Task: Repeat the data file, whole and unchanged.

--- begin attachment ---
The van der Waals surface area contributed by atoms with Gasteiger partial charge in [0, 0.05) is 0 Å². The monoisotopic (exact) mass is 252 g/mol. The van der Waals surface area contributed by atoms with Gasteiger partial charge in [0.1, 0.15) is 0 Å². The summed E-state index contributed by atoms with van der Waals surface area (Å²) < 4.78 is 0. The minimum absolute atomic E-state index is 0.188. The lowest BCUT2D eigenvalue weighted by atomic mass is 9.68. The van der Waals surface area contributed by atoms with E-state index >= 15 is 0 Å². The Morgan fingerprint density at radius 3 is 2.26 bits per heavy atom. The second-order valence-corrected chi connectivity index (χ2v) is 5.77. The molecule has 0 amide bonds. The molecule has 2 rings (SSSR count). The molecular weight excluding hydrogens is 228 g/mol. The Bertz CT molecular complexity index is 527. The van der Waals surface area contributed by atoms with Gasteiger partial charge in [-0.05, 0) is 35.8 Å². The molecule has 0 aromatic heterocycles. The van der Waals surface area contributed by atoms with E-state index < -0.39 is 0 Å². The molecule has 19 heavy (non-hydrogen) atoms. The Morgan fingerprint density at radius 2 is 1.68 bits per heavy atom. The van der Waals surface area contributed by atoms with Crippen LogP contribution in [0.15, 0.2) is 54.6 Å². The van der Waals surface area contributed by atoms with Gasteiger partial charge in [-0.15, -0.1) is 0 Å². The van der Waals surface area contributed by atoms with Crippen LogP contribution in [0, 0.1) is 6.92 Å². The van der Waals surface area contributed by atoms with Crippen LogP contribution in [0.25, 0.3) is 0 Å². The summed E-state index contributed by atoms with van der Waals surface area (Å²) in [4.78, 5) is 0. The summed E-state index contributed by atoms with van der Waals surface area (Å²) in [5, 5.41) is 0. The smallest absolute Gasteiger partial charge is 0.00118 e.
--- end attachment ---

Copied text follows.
The van der Waals surface area contributed by atoms with Gasteiger partial charge in [0, 0.05) is 0 Å². The monoisotopic (exact) mass is 252 g/mol. The van der Waals surface area contributed by atoms with Gasteiger partial charge in [0.1, 0.15) is 0 Å². The summed E-state index contributed by atoms with van der Waals surface area (Å²) < 4.78 is 0. The minimum absolute atomic E-state index is 0.188. The lowest BCUT2D eigenvalue weighted by atomic mass is 9.68. The van der Waals surface area contributed by atoms with E-state index >= 15 is 0 Å². The Morgan fingerprint density at radius 3 is 2.26 bits per heavy atom. The second-order valence-corrected chi connectivity index (χ2v) is 5.77. The molecule has 0 amide bonds. The molecule has 2 rings (SSSR count). The molecular weight excluding hydrogens is 228 g/mol. The Bertz CT molecular complexity index is 527. The van der Waals surface area contributed by atoms with Gasteiger partial charge in [-0.05, 0) is 35.8 Å². The molecule has 0 aromatic heterocycles. The van der Waals surface area contributed by atoms with E-state index < -0.39 is 0 Å². The molecule has 19 heavy (non-hydrogen) atoms. The Morgan fingerprint density at radius 2 is 1.68 bits per heavy atom. The van der Waals surface area contributed by atoms with Crippen LogP contribution in [0.15, 0.2) is 54.6 Å². The van der Waals surface area contributed by atoms with Gasteiger partial charge in [-0.15, -0.1) is 0 Å². The van der Waals surface area contributed by atoms with Crippen LogP contribution in [0, 0.1) is 6.92 Å². The van der Waals surface area contributed by atoms with Crippen LogP contribution in [0.25, 0.3) is 0 Å². The summed E-state index contributed by atoms with van der Waals surface area (Å²) in [4.78, 5) is 0. The summed E-state index contributed by atoms with van der Waals surface area (Å²) in [5, 5.41) is 0. The smallest absolute Gasteiger partial charge is 0.00118 e.